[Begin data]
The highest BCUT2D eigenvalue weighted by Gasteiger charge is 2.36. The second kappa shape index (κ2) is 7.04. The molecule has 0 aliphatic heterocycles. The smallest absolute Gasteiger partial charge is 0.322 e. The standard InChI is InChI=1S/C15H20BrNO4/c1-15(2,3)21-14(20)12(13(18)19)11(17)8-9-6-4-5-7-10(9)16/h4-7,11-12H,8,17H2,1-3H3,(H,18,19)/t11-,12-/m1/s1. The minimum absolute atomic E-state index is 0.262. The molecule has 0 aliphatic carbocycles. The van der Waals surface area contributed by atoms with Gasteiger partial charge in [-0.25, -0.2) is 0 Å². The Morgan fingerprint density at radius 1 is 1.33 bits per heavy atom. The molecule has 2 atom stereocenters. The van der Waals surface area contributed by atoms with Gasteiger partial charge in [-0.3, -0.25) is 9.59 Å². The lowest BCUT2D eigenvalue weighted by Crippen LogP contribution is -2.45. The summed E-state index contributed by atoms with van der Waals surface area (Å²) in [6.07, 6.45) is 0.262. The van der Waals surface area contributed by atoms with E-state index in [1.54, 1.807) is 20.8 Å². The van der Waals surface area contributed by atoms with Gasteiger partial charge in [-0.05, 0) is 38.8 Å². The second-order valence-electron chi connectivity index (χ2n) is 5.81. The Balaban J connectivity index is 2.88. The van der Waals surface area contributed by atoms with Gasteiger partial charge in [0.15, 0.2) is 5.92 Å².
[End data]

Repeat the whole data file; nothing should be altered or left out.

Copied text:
The highest BCUT2D eigenvalue weighted by Gasteiger charge is 2.36. The second kappa shape index (κ2) is 7.04. The molecule has 0 aliphatic heterocycles. The smallest absolute Gasteiger partial charge is 0.322 e. The standard InChI is InChI=1S/C15H20BrNO4/c1-15(2,3)21-14(20)12(13(18)19)11(17)8-9-6-4-5-7-10(9)16/h4-7,11-12H,8,17H2,1-3H3,(H,18,19)/t11-,12-/m1/s1. The minimum absolute atomic E-state index is 0.262. The molecule has 0 aliphatic carbocycles. The van der Waals surface area contributed by atoms with Gasteiger partial charge in [-0.25, -0.2) is 0 Å². The Morgan fingerprint density at radius 1 is 1.33 bits per heavy atom. The molecule has 2 atom stereocenters. The van der Waals surface area contributed by atoms with Gasteiger partial charge in [-0.3, -0.25) is 9.59 Å². The lowest BCUT2D eigenvalue weighted by Crippen LogP contribution is -2.45. The summed E-state index contributed by atoms with van der Waals surface area (Å²) in [6.07, 6.45) is 0.262. The van der Waals surface area contributed by atoms with E-state index in [1.54, 1.807) is 20.8 Å². The van der Waals surface area contributed by atoms with Gasteiger partial charge in [-0.05, 0) is 38.8 Å². The second-order valence-electron chi connectivity index (χ2n) is 5.81. The Balaban J connectivity index is 2.88. The van der Waals surface area contributed by atoms with Gasteiger partial charge in [0.15, 0.2) is 5.92 Å².